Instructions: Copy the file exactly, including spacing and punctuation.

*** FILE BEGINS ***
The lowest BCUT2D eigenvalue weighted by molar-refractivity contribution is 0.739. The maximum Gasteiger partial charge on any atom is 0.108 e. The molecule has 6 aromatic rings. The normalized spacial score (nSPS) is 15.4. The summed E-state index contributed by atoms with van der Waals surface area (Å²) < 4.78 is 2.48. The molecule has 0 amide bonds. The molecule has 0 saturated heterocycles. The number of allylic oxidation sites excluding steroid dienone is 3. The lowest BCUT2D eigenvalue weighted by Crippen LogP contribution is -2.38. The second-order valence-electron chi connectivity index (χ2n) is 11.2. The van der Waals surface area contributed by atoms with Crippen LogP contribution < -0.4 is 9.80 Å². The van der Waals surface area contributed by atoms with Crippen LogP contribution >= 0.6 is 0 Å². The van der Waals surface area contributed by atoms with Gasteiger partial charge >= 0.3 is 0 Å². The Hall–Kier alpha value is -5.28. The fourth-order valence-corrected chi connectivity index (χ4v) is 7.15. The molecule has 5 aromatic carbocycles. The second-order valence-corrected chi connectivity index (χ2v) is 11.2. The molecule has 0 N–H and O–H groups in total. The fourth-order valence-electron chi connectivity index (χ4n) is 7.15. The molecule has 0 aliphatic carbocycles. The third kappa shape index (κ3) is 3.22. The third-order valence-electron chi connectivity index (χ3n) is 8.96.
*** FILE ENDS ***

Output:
The lowest BCUT2D eigenvalue weighted by molar-refractivity contribution is 0.739. The maximum Gasteiger partial charge on any atom is 0.108 e. The molecule has 6 aromatic rings. The normalized spacial score (nSPS) is 15.4. The summed E-state index contributed by atoms with van der Waals surface area (Å²) < 4.78 is 2.48. The molecule has 0 amide bonds. The molecule has 0 saturated heterocycles. The number of allylic oxidation sites excluding steroid dienone is 3. The lowest BCUT2D eigenvalue weighted by Crippen LogP contribution is -2.38. The second-order valence-electron chi connectivity index (χ2n) is 11.2. The van der Waals surface area contributed by atoms with Crippen LogP contribution < -0.4 is 9.80 Å². The van der Waals surface area contributed by atoms with Crippen LogP contribution >= 0.6 is 0 Å². The van der Waals surface area contributed by atoms with Gasteiger partial charge >= 0.3 is 0 Å². The Hall–Kier alpha value is -5.28. The fourth-order valence-corrected chi connectivity index (χ4v) is 7.15. The molecule has 5 aromatic carbocycles. The second-order valence-corrected chi connectivity index (χ2v) is 11.2. The molecule has 0 N–H and O–H groups in total. The fourth-order valence-electron chi connectivity index (χ4n) is 7.15. The molecule has 0 aliphatic carbocycles. The third kappa shape index (κ3) is 3.22. The third-order valence-electron chi connectivity index (χ3n) is 8.96.